The medtech deals completed in the first half of 2020 have a total value of less than $2B. This is despite mergers worth a total of more than $21B remaining open. The Covid-19 pandemic seems to have made it harder to hammer out the legal or financial complications of closing deals than it did to conduct the negotiations in the first place. (Figures 9 & 10) The average size of completed mergers is also lower than at any point in the past decade. The mean acquisition size was just $108M in the first six months of 2020; this figure has been erratic over the past 10 years, but shows an overall downturn since 2015. It is also interesting that the two big acquisitions announced in the first half of 2020 were both diagnostics deals. The unveiling of the $12.5B Thermo Fisher-Qiagen deal predates the WHO’s designation of Covid-19 as a pandemic, and thus the deal has little to do with tests for the coronavirus itself – though Qiagen has subsequently developed and launched Covid-19 tests. (Figure 11) As for what the second half of this year might hold, the trends in business development will depend on whether new waves of infections and deaths occur, and their magnitude if they do. If major lockdown measures are eased, M&A activity ought to pick up, and orthopaedics companies might be a hotspot. Companies such as Zimmer Biomet and Smith & Nephew, which have suffered as less urgent surgical procedures have been delayed, might wish to diversify their offering by picking up companies developing emergency trauma products, or even technologies outside their traditional specialties, such as telemedicine or patient monitoring devices.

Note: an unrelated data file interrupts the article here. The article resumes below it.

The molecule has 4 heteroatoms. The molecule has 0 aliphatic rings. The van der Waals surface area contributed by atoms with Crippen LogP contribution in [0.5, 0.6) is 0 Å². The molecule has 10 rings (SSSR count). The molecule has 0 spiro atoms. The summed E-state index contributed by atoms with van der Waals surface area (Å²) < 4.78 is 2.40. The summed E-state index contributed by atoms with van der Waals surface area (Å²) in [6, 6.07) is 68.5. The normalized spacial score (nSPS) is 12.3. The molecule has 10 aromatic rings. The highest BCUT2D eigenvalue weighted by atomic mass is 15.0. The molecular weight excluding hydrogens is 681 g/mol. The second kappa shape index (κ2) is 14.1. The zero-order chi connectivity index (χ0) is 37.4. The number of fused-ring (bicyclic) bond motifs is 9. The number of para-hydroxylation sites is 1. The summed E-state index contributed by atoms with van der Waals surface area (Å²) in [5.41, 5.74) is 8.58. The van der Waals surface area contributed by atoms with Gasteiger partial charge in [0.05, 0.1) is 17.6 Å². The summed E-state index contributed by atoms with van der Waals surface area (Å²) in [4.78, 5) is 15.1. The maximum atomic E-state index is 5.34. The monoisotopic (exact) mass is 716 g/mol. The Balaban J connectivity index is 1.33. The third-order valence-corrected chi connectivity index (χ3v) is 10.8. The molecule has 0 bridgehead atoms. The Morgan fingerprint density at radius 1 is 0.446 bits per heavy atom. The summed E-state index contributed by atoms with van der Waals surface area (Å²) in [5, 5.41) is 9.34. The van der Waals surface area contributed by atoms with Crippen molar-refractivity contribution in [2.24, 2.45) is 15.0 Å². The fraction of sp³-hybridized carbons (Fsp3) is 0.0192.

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As for the very largest deals, a resurgence will depend not only on the risk of a major second wave having passed but also on economic factors such as the availability of cheap credit. If the second half of 2020 sees the same number of medtech megadeals announced as the first – two – the industry might be regarded as having got off lightly. (Figure 11)